Standard practice requires equipment sending IP packets to do a lookup of the IP to MAC address mapping. Some equipment, however, in an effort to optimize their performance, may cache the source MAC address of the last packet in which a particular source IP address arrived. Since MAC address replacement is a common practice in NIC teaming solutions the cached MAC address may not be useable. This can lead to networking issues. We've seen this with one popular load balancer vendor in particular but it may occur with others as well.

I added a vSwitch on top of my team and now I can't seem to get 10G worth of traffic to a single vNic. Why not?

RSS is not supported on Hyper-V virtual switch ports exposed to the host operating system and thus all the network processing for that vNic will happen on a single core. The amount of throughput a single core can handle will vary depending on hardware configuration, but 10G is generally much more than a single core can handle.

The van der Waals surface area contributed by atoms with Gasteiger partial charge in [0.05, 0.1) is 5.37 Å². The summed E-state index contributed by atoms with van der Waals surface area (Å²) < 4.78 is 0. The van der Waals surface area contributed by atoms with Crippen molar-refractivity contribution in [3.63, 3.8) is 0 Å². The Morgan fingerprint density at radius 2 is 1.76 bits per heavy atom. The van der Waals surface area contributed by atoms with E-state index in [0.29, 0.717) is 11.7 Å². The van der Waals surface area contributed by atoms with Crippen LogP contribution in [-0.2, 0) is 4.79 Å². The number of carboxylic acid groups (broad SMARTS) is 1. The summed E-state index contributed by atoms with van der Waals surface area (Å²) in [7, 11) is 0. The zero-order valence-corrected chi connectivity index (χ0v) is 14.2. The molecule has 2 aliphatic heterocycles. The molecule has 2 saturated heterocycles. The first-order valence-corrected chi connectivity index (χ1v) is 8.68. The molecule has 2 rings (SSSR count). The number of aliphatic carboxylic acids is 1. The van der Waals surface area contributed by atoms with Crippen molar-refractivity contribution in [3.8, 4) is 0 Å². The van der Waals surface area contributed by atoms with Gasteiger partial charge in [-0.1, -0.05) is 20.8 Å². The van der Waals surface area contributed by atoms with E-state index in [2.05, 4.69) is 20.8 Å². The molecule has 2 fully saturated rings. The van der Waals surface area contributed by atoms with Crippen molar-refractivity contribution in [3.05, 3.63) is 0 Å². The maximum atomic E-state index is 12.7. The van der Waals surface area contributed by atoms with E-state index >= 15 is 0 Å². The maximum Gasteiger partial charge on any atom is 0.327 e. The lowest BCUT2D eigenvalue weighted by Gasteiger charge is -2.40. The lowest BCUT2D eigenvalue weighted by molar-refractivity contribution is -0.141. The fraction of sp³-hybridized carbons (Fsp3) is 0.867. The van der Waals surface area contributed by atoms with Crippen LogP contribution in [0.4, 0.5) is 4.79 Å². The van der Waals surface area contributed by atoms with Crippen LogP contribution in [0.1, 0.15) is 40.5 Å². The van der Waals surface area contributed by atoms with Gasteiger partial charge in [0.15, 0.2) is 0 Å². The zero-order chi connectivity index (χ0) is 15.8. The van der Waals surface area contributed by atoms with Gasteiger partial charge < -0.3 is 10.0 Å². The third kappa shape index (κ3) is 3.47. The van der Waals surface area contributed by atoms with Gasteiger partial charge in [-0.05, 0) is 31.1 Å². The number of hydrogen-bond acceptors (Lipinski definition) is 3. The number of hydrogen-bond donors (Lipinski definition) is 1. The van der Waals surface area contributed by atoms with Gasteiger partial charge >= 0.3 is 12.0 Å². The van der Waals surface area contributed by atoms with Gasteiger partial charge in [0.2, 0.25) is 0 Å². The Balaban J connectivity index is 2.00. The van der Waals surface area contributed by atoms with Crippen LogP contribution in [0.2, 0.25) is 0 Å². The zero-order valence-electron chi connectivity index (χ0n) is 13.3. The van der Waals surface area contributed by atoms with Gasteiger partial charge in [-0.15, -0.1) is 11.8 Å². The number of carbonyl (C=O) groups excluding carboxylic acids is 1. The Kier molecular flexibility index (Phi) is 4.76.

What is the difference between a team interface with VLAN 0 and the default team interface?

The team interface with VLAN 0 passes through only untagged traffic (i.e. traffic that has no VLAN), while the default interface passes through all traffic that is not claimed by any other interface and may handle both tagged and untagged traffic.

I upgraded my OS version and my teams disappeared. Why?

In Windows Server 2012 and Windows Server 2012 R2 upgrades do not maintain the team in the new OS. The administrator should delete all teams before upgrading and recreate them after the upgrade completes.

Power User tips for the NIC Teaming User Interface (stand-alone NIC Teaming)